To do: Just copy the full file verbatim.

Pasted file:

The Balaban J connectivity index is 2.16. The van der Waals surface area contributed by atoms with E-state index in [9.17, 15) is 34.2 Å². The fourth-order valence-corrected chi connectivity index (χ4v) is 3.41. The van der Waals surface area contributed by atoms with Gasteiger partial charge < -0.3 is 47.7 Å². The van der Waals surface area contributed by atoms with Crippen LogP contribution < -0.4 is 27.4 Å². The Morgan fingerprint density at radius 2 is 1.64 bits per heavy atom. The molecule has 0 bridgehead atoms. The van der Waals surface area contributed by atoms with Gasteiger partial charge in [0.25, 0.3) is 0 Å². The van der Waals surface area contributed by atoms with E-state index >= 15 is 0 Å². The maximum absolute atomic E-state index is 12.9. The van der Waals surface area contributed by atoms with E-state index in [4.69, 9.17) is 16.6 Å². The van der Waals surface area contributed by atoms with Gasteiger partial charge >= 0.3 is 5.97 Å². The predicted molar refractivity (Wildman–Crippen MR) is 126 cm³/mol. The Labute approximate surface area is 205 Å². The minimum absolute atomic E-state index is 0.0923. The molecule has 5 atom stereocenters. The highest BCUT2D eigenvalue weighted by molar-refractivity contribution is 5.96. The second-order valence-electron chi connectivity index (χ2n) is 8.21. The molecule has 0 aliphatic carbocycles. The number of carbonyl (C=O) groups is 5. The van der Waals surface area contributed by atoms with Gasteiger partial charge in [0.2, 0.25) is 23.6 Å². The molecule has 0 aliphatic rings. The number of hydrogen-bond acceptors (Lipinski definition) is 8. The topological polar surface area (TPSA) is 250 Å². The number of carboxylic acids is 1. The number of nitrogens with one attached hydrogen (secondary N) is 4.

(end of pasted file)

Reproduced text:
The Balaban J connectivity index is 2.16. The van der Waals surface area contributed by atoms with E-state index in [9.17, 15) is 34.2 Å². The fourth-order valence-corrected chi connectivity index (χ4v) is 3.41. The van der Waals surface area contributed by atoms with Gasteiger partial charge < -0.3 is 47.7 Å². The van der Waals surface area contributed by atoms with Crippen LogP contribution < -0.4 is 27.4 Å². The Morgan fingerprint density at radius 2 is 1.64 bits per heavy atom. The molecule has 0 bridgehead atoms. The van der Waals surface area contributed by atoms with Gasteiger partial charge in [0.25, 0.3) is 0 Å². The van der Waals surface area contributed by atoms with E-state index >= 15 is 0 Å². The maximum absolute atomic E-state index is 12.9. The van der Waals surface area contributed by atoms with E-state index in [4.69, 9.17) is 16.6 Å². The van der Waals surface area contributed by atoms with Gasteiger partial charge >= 0.3 is 5.97 Å². The predicted molar refractivity (Wildman–Crippen MR) is 126 cm³/mol. The Labute approximate surface area is 205 Å². The minimum absolute atomic E-state index is 0.0923. The molecule has 5 atom stereocenters. The highest BCUT2D eigenvalue weighted by molar-refractivity contribution is 5.96. The second-order valence-electron chi connectivity index (χ2n) is 8.21. The molecule has 0 aliphatic carbocycles. The number of carbonyl (C=O) groups is 5. The van der Waals surface area contributed by atoms with Gasteiger partial charge in [0.2, 0.25) is 23.6 Å². The molecule has 0 aliphatic rings. The number of hydrogen-bond acceptors (Lipinski definition) is 8. The topological polar surface area (TPSA) is 250 Å². The number of carboxylic acids is 1. The number of nitrogens with one attached hydrogen (secondary N) is 4.